A Viking’s Feast

Emigrés in Vienna Revive an Icelandic Tradition of Eating Sheep Heads and Lamb Testicles

Putrified Shark: For first timers the delicacies of an Icelandic pantry can often prove close to overpowering | Photo: Creative Commons / Chris73

Burned sheep heads, rotten shark and sour lamb testicles are not normally on a menu in Vienna. But for Icelanders, they consider it a treat to partake at the annual winter feast called Thorrablót, which took place this year on Mar. 3.

“Thorrablót was fantastic… or at least in the memory (referring to the drinking),” said Hulda Ros Bjarnadottir, an Icelandic student and continued: “The food was so good that although I had eaten enough I kept going to the buffet for more”

Thorrablót is a traditional Viking festival, celebrated in Iceland at the end of January. Originally a sacrificial feast dedicated to the thunder god Thor, Thorrablót was forbidden after Iceland was converted to Christianity and not revived until the 19th century.  Thorri starts in the 13th week of winter, somewhere between Jan. 19-25 and ends in late February. This is the darkest and coldest time of the winter.

This year, the feast was celebrated in beginning of March, giving them more time to deliver the food from Iceland. It was held on a Saturday night to give the participants time to recover from the effects of over-consumption that goes with it.

Icelandic flags and songs surrounded Café U.S.W on Laudongasse. Icelanders and guests paid €15 entrance and sat down along the u-shaped tables for a beer and a chat. After an hour the buffet was opened, burned sheep heads (svid), flat and thin rye breads eaten with butter (flatkokur), meat-rolls made of lambs-meat (lundabaggar), sour lamb testicles soured in mysa (hrutspungar), pudding made out of lambs liver (lifrarpylsa) rye bread (rugbraud) and more.

For snacks they ate dried fish eaten with butter (hardfiskur) and in the end of the night they toasted their  shots of brennivin, translated “black death,” a very strong Icelandic schnapps, and had a cube of shark with it.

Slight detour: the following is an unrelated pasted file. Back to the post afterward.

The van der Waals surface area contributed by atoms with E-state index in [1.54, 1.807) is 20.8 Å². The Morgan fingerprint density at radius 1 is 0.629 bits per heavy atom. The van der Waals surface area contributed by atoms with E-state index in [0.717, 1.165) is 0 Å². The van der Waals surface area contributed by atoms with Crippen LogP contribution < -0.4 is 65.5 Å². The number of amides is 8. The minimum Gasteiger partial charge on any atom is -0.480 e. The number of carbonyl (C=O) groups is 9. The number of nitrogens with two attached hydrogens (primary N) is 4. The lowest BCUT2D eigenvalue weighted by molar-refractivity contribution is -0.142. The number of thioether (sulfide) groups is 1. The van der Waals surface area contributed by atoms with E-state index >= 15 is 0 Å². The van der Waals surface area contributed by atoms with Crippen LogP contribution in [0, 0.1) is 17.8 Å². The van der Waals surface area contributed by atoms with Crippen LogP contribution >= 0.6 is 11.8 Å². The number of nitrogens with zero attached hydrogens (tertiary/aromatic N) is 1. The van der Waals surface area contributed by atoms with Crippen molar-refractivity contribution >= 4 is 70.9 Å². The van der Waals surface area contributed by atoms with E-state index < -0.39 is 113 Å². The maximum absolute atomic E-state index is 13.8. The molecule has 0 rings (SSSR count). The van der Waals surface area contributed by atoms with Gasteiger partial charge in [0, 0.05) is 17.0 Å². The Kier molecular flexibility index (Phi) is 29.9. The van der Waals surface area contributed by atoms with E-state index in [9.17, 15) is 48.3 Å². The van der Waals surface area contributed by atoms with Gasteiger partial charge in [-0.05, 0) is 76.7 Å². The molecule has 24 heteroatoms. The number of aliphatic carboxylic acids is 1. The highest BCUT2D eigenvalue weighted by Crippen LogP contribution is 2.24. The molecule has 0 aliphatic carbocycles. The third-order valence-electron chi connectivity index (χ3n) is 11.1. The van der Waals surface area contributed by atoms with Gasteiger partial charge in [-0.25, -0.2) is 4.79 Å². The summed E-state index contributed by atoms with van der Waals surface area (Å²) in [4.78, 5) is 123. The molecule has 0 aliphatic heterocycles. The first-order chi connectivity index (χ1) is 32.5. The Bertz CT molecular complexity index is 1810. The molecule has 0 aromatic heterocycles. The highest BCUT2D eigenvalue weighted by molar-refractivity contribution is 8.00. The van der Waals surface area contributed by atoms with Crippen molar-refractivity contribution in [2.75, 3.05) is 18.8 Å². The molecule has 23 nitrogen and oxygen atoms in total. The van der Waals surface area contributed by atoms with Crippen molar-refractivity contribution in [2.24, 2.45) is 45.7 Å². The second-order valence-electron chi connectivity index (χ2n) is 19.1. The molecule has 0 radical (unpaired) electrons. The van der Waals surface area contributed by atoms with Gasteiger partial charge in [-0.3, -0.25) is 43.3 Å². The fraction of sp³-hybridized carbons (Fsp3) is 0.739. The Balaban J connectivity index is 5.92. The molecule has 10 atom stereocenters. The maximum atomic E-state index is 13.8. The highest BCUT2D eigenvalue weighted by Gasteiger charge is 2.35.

The trick is to taste the food without knowing what it is, because most of it sounds pretty disgusting. I tried a bite of each thing but in the end settled for my favourites,  flatkokur and rugbraud with Icelandic butter, slatur and Prinz Polo,  a Polish sweet.

My family doesn’t celebrate Thorrablót, in fact my first Thorrablót was here in Vienna last year. But it was fun getting food from Iceland that is not possible to find here.

The origins of these dishes comes from history and geography. Between 872 and 930 AD around 10,000 Norse colonists settled in Iceland, and for the next few centuries,  few other ships or people ventured that far north and Icelanders received few imported goods.

Since nothing grows on our island, Islanders faced thousand years of tough times and general famine. Wheat was a scarcity. People had to consume whatever they could find and preserve it – either smoked, laid in mysa (a sour milk-product), salted, dried or as kaestur (allowed to rot slightly, to improve the flavor).

Icelanders usually drink beer on this feast, especially since Iceland’s 75-year prohibition of beer was lifted in 1989.

After the delicious dinner there was a lottery. For a €2 ticket, people could win prizes, ranging from Swarovsky jewelry to domestic appliances.

The biggest prize was a trip to Iceland. The winner was a middle age Icelandic woman who cried with joy as she had not been to Iceland in many years. It was time to go home.

Many Icelandic singers study here in Vienna so two sang arias for the occasion. “O sole mio,” with help of a politics student he had mistaken for a colleague. But nobody minded as they were taken by the charms of the singer.

Around 2 a.m., people gathered in a circle to sing traditional and not-so-traditional Icelandic songs as loud as they could to the sounds of the guitar. The singing continued until 5:00 when the celebration had to come to an end, because the proprietors wanted to go home. Otherwise, Icelandic celebrations will go on indefinitely.

Not all Icelanders celebrate the festival at home. The eating habits of the nation have changed a lot in the last hundred years, so it is only during Thorri that people sample this time-honored food.

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